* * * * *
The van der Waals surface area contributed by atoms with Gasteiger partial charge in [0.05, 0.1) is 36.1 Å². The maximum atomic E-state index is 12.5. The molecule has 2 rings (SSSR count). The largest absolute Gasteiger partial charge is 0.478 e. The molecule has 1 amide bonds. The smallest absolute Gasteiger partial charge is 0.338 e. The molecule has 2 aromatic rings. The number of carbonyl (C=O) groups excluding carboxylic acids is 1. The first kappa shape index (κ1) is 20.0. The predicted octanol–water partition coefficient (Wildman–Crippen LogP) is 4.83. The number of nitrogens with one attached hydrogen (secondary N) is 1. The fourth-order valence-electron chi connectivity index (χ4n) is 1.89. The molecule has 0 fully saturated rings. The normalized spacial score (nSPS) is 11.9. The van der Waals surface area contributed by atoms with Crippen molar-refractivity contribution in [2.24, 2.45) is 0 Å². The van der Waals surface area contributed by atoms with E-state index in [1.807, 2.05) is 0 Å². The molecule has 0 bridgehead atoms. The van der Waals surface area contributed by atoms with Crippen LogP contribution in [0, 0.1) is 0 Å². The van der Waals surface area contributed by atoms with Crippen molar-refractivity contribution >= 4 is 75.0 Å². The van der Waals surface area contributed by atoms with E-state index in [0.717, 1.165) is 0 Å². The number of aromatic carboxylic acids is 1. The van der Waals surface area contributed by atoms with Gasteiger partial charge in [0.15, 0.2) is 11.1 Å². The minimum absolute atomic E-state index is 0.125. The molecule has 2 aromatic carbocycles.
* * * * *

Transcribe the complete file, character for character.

The van der Waals surface area contributed by atoms with Gasteiger partial charge in [0.05, 0.1) is 36.1 Å². The maximum atomic E-state index is 12.5. The molecule has 2 rings (SSSR count). The largest absolute Gasteiger partial charge is 0.478 e. The molecule has 1 amide bonds. The smallest absolute Gasteiger partial charge is 0.338 e. The molecule has 2 aromatic rings. The number of carbonyl (C=O) groups excluding carboxylic acids is 1. The first kappa shape index (κ1) is 20.0. The predicted octanol–water partition coefficient (Wildman–Crippen LogP) is 4.83. The number of nitrogens with one attached hydrogen (secondary N) is 1. The fourth-order valence-electron chi connectivity index (χ4n) is 1.89. The molecule has 0 fully saturated rings. The normalized spacial score (nSPS) is 11.9. The van der Waals surface area contributed by atoms with Crippen molar-refractivity contribution in [2.24, 2.45) is 0 Å². The van der Waals surface area contributed by atoms with E-state index in [1.807, 2.05) is 0 Å². The molecule has 0 bridgehead atoms. The van der Waals surface area contributed by atoms with Crippen LogP contribution in [0, 0.1) is 0 Å². The van der Waals surface area contributed by atoms with Crippen molar-refractivity contribution >= 4 is 75.0 Å². The van der Waals surface area contributed by atoms with E-state index in [0.717, 1.165) is 0 Å². The number of aromatic carboxylic acids is 1. The van der Waals surface area contributed by atoms with Gasteiger partial charge in [0.15, 0.2) is 11.1 Å². The minimum absolute atomic E-state index is 0.125. The molecule has 2 aromatic carbocycles.